On September 28, Pfizer submitted data from its clinical trials to the FDA to begin reviewing for emergency use authorization (EUA) for kids ages 5 through 12. Pfizer filed their formal submission for EUA to the FDA on October 7, according to a tweet from the manufacturer. The FDA’s advisory committee will meet October 26 to review this request. In a news release, Pfizer said, “In participants 5 to 11 years of age, the vaccine was safe, well-tolerated, and showed robust neutralizing antibody responses.”
Pfizer recently announced that children ages 6 months to 5 years old were part of the 2,268 participants in the Phase 2 and 3 trials of the vaccine. Trials are done in three phases, the first to determine the ideal dosage for children in this age group, and the following two to study the vaccine’s efficacy and safety. Results for kids in this age group should be shared with the FDA as soon as the end of 2021.
Following their phase three clinical trial of 2,260 participants ages 12 to 15, Pfizer reported 100% efficacy in this teenage age group when administered the same two-shot vaccine approved for adults. On May 10, The New York Times reported the vaccine was officially approved for 12 to 15-year-olds.
When it comes to vaccinations, safety is a top concern for parents. Romper previously reported that “a vaccine safety group from the CDC is looking into reports of heart conditions developing in vaccinated teens.” Though the CDC report detailed presentations of myocarditis, or heart inflammation, in adolescents following vaccination, stating that “relatively few” experienced the side effect, that most cases are mild, and it is more common in males than females.
As Romper previously reported, Moderna announced in late May that their vaccine trials show a 100% efficacy in children ages 12 to 18. Moderna submitted data to the FDA in June for an EUA approval for kids 12 to 17, and Johnson & Johnson is still conducting trials in children of all ages, according to NBC News.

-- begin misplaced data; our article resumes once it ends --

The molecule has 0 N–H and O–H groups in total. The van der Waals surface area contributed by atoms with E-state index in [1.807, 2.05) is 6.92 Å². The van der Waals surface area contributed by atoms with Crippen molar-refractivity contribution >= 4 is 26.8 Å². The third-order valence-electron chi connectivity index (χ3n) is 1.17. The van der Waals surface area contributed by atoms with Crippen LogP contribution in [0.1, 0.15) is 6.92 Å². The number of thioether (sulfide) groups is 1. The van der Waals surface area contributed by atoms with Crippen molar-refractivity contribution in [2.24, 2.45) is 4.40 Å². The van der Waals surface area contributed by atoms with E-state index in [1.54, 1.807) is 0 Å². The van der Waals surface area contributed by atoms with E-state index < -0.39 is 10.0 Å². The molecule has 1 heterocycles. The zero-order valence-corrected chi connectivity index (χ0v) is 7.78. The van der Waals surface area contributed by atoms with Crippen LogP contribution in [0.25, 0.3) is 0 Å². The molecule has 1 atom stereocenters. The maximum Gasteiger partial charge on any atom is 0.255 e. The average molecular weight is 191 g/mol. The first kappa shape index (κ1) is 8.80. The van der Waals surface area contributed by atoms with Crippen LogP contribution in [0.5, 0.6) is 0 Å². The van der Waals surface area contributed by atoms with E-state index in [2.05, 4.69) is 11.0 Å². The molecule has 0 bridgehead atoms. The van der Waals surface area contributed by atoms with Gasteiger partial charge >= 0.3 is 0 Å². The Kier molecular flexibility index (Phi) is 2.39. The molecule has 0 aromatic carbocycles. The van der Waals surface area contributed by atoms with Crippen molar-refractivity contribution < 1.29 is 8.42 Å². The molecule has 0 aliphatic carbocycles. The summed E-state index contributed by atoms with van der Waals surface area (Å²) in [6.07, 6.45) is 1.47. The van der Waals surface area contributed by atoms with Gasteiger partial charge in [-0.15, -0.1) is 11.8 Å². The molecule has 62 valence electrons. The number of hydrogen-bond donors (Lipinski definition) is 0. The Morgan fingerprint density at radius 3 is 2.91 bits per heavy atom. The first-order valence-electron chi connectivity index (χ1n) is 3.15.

When Can Kids Under 12 Get Vaccinated?
If Pfizer’s formal EUA submission is approved, children ages 5 through 11 could begin receiving the Covid vaccine at the end of October, reports NBC News. For little ones younger than 5, the wait continues. Pfizer has not yet submitted clinical trial data on children from 6 months through 5 years old, but intends to do so at the end of the year or in early 2022.
Moderna has begun a children’s vaccine trial study through the National Institute of Allergy and Infectious Diseases that includes kids ages 6 months to 12 years old, NPR reported. The trial will include 6,750 children in the U.S. and Canada to measure the impact and efficacy of the vaccine’s two-dose shots, as well as monitor the effects of the vaccine on this age group.
Experts Weigh In On Vaccines & Kids
The high efficacy rates shown in trial phases for adults by the currently available vaccines and the beginning of vaccine trials for children mark a promising turn in the fight against Covid-19. However, the speed at which these vaccines have been developed and tested means that there is still much that researchers and physicians alike do not know about the long-term impacts of a vaccine.
To help address some of the concerns parents may have about Covid-19 vaccines and kids, Romper asked experts to weigh in on some of the biggest questions we have about the vaccine and kids.
Dr. Susan V. Lipton, MPH, Chief, Pediatric Infectious Diseases at Samuelson Children’s Hospital at Sinai Hospital of Baltimore and Chief, Section on Infectious Diseases, Maryland American Academy of Pediatrics
Dr. Bita Nasseri, Los Angeles-based physician
Dr. Niket Sonpal, New York-based internist, gastroenterologist, and adjunct professor at Touro College
Mobeen Rathore, M.D., board-certified pediatric infectious disease specialist and chief of Pediatric Infectious Disease and Immunology for Wolfson Children’s Hospital